Walking vs. Tripping Walking is a controlled fall. Tripping is an action that causes the controlled fall to become uncontrolled.
The walk usually starts with the feet at the "extended position," where the feet are farthest apart and the character’s weight shifts to the forward foot. As the weight of the body is transferred to the forward foot, the forward knee bends to absorb the shock. This is called the "recoil position," and is the lowest point in the walk.
Halfway through the first step, the forward knee straightens out and lifts the body to it’s highest point. In this "passing position," the free foot passes the supporting leg. As the character moves forward, the weight- bearing foot lifts off the ground at the heel, transmitting the force to the ball of the foot. The body starts to fall forward. The free foot swings forward like a pendulum to meet the ground and catch the body’s weight.
The free leg makes contact with the ground, completing half the cycle. The second half is an exact mirror of the first. When the feet are fully extended, the hips rotate along the axis of the spine. To keep balance, the shoulders swing in the opposite direction. From the front, the spine looks relatively straight. But from the top, you can see the hips and shoulders twist in opposite directions
Tripping Is the foot, which is moving forward, striking something. The body will either be off balance causing a fall or a strain of muscles trying not to fall. Or The catching leg will be delayed and will not “catch” the body causing a fall.
Tripping A second type of tripping is a “step into” The catching foot steps into a hole or on an uneven surface throwing the body’s motion timing off causing a fall or Causing the foot to land off centered and twisting the ankle, then causing a fall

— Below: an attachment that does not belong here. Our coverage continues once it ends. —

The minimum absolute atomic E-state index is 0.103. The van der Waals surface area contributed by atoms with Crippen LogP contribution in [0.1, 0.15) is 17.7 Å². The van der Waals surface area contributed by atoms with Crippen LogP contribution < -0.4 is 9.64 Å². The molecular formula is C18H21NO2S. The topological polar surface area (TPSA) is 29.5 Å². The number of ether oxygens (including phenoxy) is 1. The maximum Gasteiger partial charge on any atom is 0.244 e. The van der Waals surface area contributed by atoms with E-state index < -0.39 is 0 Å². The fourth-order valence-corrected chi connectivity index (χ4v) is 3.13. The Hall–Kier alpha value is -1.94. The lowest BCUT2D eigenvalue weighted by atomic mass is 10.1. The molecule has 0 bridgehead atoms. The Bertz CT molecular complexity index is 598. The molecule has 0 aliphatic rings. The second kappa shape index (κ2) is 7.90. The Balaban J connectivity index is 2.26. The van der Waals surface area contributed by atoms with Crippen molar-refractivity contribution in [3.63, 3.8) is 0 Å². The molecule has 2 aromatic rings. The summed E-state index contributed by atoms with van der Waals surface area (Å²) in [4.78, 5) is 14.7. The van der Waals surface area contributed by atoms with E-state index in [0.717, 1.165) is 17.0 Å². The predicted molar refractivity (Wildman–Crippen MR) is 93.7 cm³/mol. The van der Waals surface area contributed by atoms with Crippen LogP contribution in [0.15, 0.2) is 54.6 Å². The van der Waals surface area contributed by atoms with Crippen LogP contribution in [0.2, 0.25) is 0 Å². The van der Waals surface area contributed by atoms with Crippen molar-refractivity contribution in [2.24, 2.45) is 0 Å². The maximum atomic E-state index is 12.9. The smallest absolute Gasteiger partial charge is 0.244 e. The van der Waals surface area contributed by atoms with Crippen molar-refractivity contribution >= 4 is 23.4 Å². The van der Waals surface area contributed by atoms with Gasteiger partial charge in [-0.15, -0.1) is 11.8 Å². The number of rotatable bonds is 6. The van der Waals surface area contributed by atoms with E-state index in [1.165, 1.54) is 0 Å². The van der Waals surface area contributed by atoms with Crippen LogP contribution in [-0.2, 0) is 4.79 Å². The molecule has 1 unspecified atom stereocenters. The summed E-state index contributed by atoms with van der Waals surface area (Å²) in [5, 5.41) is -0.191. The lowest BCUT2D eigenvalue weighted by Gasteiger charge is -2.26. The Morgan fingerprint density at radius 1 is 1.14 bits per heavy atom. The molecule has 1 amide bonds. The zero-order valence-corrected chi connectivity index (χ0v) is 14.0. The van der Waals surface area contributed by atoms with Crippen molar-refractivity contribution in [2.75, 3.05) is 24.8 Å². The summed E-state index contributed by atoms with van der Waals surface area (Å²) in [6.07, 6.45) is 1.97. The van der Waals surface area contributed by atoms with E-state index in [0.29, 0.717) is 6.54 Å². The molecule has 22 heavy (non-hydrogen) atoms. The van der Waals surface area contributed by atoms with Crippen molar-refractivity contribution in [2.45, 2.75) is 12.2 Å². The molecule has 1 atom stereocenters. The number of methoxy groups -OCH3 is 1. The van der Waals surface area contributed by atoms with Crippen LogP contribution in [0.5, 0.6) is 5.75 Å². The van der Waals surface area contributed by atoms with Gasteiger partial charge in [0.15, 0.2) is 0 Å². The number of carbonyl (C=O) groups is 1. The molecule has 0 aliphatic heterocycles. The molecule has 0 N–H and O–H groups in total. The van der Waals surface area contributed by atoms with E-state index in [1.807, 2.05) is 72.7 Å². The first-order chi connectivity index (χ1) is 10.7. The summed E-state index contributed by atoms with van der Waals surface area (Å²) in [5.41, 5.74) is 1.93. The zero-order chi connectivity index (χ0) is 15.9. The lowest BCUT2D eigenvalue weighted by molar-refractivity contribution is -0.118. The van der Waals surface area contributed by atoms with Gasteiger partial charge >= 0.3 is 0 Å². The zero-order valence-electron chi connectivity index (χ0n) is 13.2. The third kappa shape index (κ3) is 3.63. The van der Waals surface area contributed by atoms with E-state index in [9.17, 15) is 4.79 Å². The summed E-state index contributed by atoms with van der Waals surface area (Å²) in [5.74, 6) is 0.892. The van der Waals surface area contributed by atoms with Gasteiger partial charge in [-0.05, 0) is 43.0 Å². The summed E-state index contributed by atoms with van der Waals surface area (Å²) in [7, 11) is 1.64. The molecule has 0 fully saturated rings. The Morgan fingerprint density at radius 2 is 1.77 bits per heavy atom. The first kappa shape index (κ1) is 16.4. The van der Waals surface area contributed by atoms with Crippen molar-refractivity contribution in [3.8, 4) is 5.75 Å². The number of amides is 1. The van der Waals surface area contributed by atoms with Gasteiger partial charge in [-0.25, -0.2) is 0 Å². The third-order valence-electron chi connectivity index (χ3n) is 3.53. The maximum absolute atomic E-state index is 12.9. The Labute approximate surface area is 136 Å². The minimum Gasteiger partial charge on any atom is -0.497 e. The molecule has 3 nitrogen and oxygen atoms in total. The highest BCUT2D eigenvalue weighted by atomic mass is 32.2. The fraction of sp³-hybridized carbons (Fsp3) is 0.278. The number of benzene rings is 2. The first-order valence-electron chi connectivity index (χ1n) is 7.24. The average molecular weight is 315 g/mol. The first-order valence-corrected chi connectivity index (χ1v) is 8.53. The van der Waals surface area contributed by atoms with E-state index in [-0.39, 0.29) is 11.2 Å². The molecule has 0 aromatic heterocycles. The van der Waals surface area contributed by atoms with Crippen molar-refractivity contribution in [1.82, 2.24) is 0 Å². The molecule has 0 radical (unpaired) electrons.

Slipping Caused by a reduction of friction between the walking surface and the footwear. Spills on the floor, ice, snow, sawdust, grease (common in kitchens) Smooth bottom foot wear, high heels, pant legs too long. Walking surface slippery, over-waxed, epoxy finish, tile floors.
What can you do to prevent Slipping and Tripping In behavioral safety, the term “ eyes on path ” describes the behavior of watching where you ’ re going. Many times, uneven or slippery surfaces can be avoided by simply watching where you are walking. Sounds like a matter of common sense, but of course it ’ s not always done. We read papers as we walk down the hall, look at someone else, or simply don ’ t watch the path ahead or look down to see tripping hazards.
What can you do to prevent Slipping and Tripping Housekeeping- Clean up spills in kitchen areas. Don’t leave boxes in hallways and walkways in offices. Power cords should be tapped or blocked. Adjust mats by doorways when they shift.
Preventing Tripping and Slipping Don’t block the line of sight of the walking path Carrying boxes that restrict your view Walking backwards Try to avoid walking backwards. If you must walk backwards inspect the entire route before you start. Check your progress frequently Use a spotter to guide you.
Preventing Tripping and Slipping Clean up spills when they happen Identify slip hazards with warning signs. Clear paths of snow Apply ice melt and give it a chance to work Walk like a penguin Don’t jump out or off vehicles Wear the correct shoes. Open toes and high heels increase the risk falls. If you notice that a floor is slippery let your supervisor and ES&H coordinator know about the condition.
Preventing Tripping and Slipping at Home One of the biggest causes of trips and falls in the home, especially as we get older, is not turning on the lights when you get up in the middle of the night to use the bathroom. Turn on the room light Use nightlights with enough illumination to see the floor. Don’t “sleepwalk” your way to the bathroom.